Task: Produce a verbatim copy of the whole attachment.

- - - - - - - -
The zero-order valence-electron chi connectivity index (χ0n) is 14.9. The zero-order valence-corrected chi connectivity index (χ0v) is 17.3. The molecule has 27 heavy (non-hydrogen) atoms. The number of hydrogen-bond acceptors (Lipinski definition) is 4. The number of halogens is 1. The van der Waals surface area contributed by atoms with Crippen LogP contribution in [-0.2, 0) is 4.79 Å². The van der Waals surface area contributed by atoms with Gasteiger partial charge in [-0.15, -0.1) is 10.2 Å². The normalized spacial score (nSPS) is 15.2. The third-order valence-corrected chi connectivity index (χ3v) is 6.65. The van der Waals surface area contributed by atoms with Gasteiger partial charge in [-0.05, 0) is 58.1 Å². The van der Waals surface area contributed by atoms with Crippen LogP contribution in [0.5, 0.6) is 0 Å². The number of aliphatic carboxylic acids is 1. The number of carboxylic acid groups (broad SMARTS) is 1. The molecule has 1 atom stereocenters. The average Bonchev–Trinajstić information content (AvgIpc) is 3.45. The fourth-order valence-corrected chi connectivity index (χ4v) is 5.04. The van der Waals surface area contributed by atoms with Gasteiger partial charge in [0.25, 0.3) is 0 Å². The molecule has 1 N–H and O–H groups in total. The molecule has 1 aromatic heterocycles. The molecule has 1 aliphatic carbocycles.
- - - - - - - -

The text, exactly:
The zero-order valence-electron chi connectivity index (χ0n) is 14.9. The zero-order valence-corrected chi connectivity index (χ0v) is 17.3. The molecule has 27 heavy (non-hydrogen) atoms. The number of hydrogen-bond acceptors (Lipinski definition) is 4. The number of halogens is 1. The van der Waals surface area contributed by atoms with Crippen LogP contribution in [-0.2, 0) is 4.79 Å². The van der Waals surface area contributed by atoms with Gasteiger partial charge in [-0.15, -0.1) is 10.2 Å². The normalized spacial score (nSPS) is 15.2. The third-order valence-corrected chi connectivity index (χ3v) is 6.65. The van der Waals surface area contributed by atoms with Gasteiger partial charge in [-0.05, 0) is 58.1 Å². The van der Waals surface area contributed by atoms with Crippen LogP contribution in [0.5, 0.6) is 0 Å². The number of aliphatic carboxylic acids is 1. The number of carboxylic acid groups (broad SMARTS) is 1. The molecule has 1 atom stereocenters. The average Bonchev–Trinajstić information content (AvgIpc) is 3.45. The fourth-order valence-corrected chi connectivity index (χ4v) is 5.04. The van der Waals surface area contributed by atoms with Gasteiger partial charge in [0.25, 0.3) is 0 Å². The molecule has 1 N–H and O–H groups in total. The molecule has 1 aromatic heterocycles. The molecule has 1 aliphatic carbocycles.